Part one of Ian Kershaw's two volume history of Europe in the twentieth century covers some of the most violent and barbaric periods in humanity's history. In particular Kershaw looks at why the First World War led to the Second World War - arguing that there are three key factors in the period after the end of of World War One. These are the rise of nationalistic movements across Europe, the crisis of capitalism (which he notes many contemporaries, not just those on the left, saw as the final crisis of the system) and the class struggle, particularly in the aftermath of the Russian Revolution.
Kershaw's task then, is to argue why it was that in some countries fascist, or anti-democratic forces rose and in others they didn't. While Kershaw's history is readable and comprehensive (he never neglects events in countries that are not normally part of mainstream histories of Europe) he tends to deal with generalities that mean sometimes his analysis can seem shallow. One major problem I had was that Kershaw tends to lump the revolutionary left together with the anti-democratic practises of the far-right and fascist movements. This is because he argues they were both revolutionary movements dedicated to the over-through of the existing order and the creation of a new one. The problem with this analysis is that it assumes that the revolutionary organisation of Lenin and the Bolsheviks in Russia, and other movements across Europe were opposed to bourgeois democracy without having a democratic alternative - neglecting the revolutionary democracy of workers, soldiers, sailors and peasants councils and Soviets.
Kershaw is too good a historian to argue that Lenin led inevitably to Stalin, or that Stalin's view of socialism was the same as those of thousands of ordinary revolutionaries. But this weakness means that his only alternative to the totalitarian states that rose in Germany, Italy and Spain (and he includes Russia as well) was parliamentary democracy. Parliamentary democracy was of course something worth defending in the face of fascism (notably something the Bolsheviks did at the time of Kornilov in the summer of 1917) but it was also a system that filed millions of people - as Kershaw shows in his careful studies of the reality of life in the 1920s and 1930s for millions of people across Europe.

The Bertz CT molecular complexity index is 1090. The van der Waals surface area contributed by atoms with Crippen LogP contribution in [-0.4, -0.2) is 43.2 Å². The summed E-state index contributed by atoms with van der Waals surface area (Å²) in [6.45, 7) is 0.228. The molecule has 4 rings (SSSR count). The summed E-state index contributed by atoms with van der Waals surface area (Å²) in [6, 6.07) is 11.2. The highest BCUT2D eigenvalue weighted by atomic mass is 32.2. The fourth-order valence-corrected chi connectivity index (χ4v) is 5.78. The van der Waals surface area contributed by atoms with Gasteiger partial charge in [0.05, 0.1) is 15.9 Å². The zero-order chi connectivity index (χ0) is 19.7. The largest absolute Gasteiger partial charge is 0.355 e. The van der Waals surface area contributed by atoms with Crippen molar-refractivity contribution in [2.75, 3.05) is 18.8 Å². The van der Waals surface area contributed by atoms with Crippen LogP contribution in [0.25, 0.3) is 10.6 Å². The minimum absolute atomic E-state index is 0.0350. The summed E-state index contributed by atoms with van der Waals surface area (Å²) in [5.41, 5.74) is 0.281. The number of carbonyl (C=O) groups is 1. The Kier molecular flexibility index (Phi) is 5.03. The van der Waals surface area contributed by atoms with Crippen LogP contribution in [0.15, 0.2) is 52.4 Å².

At specific points in the period Kershaw is discussing, there was the potential for the left to break out and build a revolutionary alternative, or at the least the beginnings of one. Kershaw notes that the best moments for this were when the revolutionary left (essentially the various Communist Parties) and the social democrats united against a common foe. He bemoans the failure to do that in German and notes how important it was to stopping the growth of fascism in France. But his lack of clarity on the limitations of Stalin's politics means that he sees this unity inevitably failing as the left cannot find common ground other than opposition to fascism.
These important criticisms aside, Kershaw never pretends to be writing a revolutionary socialist history of Europe. What he has written is however very useful as he covers enormous ground, from the changing role of women, to the growth of trade unionism, the repeated failure of capitalism to escape economic crisis as well as fascinating summaries of popular music and the importance of the growth of radio and so on. Readers who have a detailed knowledge of particular periods, or aspects of European history will no doubt find omissions, but in as a general introduction this book is very useful. It's worth noting that while painting a general picture across Europe, Kershaw never forgets the role of the individual, nor the impact of these events on ordinary people. There are many anecdotes, funny, inspiring or painful that illuminate the big changes taking place.
There are of courses places we will disgree. I think Kershaw is probably too soft on the failure of senior members of the Catholic Church, particularly the Pope, to condemn the Holocaust. I think he gives to much credit to the Pope and underestimates the importance that him speaking out would have had. That said, no reader will be able to read Kershaw's detailed discussion of the two world wars, the rise of fascism and the Holocaust, or the impact of ongoing economic crisis on ordinary people without drawing parallels with Europe today. As we once again see the rise of the far-right in many countries and ongoing economic crisis I would argue that we need to build a stronger revolutionary left capable of working with much wider forces to build the struggle for a socialist alternative to capitalism. Ian Kershaw wouldn't necessarily agree with me on that, but his book is one full of insights that will encourage the reader to think more widely on how we can defeat racism and fascism today.
Kershaw - The End
Beevor - The Second World War